That's it for this week! As always, we can't wait to see what you make! Shoot us a tweet @sparkfun, or let us know on Instagram or Facebook. We’d love to see what projects you’ve made!

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Enginursday: Building a Wireless EL Wire Dance Suit, Part 2

via SparkFun: Commerce Blog

We're back! There were a lot of steps to consider when completing the project, most of which had to be repeated for each of the seven dancers.

EL Hoodie and Pants Worn on Dancers

The most time consuming part of making seven wireless EL wire dance suits was actually sewing the 42 meters (~1,653.5 inches) by hand. I'm not an expert at sewing, so adding EL wire along a hoodie's arms made out of stretchy material was not the easiest. I had to put together a jig made out of cardboard to help sew into the arms.

Sewing EL to a Hoodie made out of Stretchy Material

Hoodie Arm Clipped to Cardboard Jig to Sew EL Wire Down

Adding EL wire along the side of polyester pants was easier, since the material did not move around.

EL Wire Sewn on Pants

The kids aren't all the same size, so I decided to make a few custom EL wire extension cables rather then tailoring the suits for each dancer. This also made it easier to quickly disconnect the hoodie or pants from the inverter.

EL Wire Extension Cable

I decided to use a 12V inverter to power the EL wires. To make it run off a single power supply with the EL Sequencer and XBee, the wires for the inverter's input had to be switched out. Instead of a barrel jack, a 2-pin JST connector was used.

Reworking 12V Inverter

How Do You Build Such a Thing?

In addition to making a wireless glove controller, here are a few more tutorials needed to complete this project.

EL Wire Hoodie

In this tutorial, we will sew standard electroluminescent (EL) wire to a hoodie.
New!

EL Wire Pants

In this tutorial, we will sew standard electroluminescent (EL) wire to a pair of pants.

How to Make a Custom EL Wire Extension Cable

In this tutorial, we will make a custom EL Wire extension cable as an alternative to splicing wire.
New!

Modifying Your EL Wire Inverter

In this tutorial, we will modify the 12V EL wire inverter to power the EL Sequencer/EL Escudo Dos off a single power supply.

Tune in some time in the future when I broadcast a signal from the wireless glove controller to remotely trigger each EL Sequencer. ;D

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The Latest from Artemis

via SparkFun: Commerce Blog

Last week we gave you an update on everything that we have added to the SparkFun Artemis Module since its release. We want to keep you updated on all the Artemis news, even if they aren't as exciting as a BLE Mesh update (we're working on it), so let's quickly go over the two new updates for Artemis!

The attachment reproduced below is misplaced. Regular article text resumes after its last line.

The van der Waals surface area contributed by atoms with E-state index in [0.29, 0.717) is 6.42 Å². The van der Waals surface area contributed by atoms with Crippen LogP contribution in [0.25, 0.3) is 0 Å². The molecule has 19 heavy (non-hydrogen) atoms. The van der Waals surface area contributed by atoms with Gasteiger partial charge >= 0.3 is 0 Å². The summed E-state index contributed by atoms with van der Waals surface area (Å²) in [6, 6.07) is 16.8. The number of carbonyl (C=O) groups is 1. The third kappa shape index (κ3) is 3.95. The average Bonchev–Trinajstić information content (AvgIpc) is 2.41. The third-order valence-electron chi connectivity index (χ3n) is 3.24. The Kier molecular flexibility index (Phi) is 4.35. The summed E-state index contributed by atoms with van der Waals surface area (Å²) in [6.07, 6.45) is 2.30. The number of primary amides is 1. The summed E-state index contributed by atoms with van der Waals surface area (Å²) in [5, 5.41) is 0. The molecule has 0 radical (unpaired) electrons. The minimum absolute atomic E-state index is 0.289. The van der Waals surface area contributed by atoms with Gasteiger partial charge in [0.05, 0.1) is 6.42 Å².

• ShiftIn, ShiftOut, PulseIn - Admittedly, not the most exciting new update, but one that is often overlooked. We're making it as easy as possible to switch architectures! When you don't need to change your code, you'll know it's working.

  • Tone - Beep boop beep! Buzzers and other tone creators now function with the Artemis running the show!

The Artemis family!



You can check out all these features in our newsletter. Feel free to poke at the code as well! We've included examples for all the features of the Artemis in our Arduino Core.

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ARM Programming and You

via SparkFun: Commerce Blog

SparkFun has been a fan of Arduino for a long time. We've programmed ATMega328s (and 168s, and 8s before that), written tutorials and hacked all sorts of fun projects.Now the market is maturing, and we are looking at a lot more ARM chips. One advantage of the newer chips is that they generally do not need a USB-to-serial adapter; instead they have USB built in (at least the ones we are using do). You still need to add a bootloader to use them with Arduino, and since ARM programmers are also a little more complicated than AVR programmers, you'll want to invest in a stand-alone programmer instead of trying to use the Uno you have laying around.

We wrote a handy guide to help you get started with ARM programming, including a list of recommended programmers and pins, best practices, hardware hookup walk-throughs and software troubleshooting.

ARM Programming

May 23, 2019

How to program SAMD21 or SAMD51 boards (or other ARM processors).

We are continuing to look into more and more product options for ARM and AVR programming, so make sure to check back with us or sign up for our newsletter!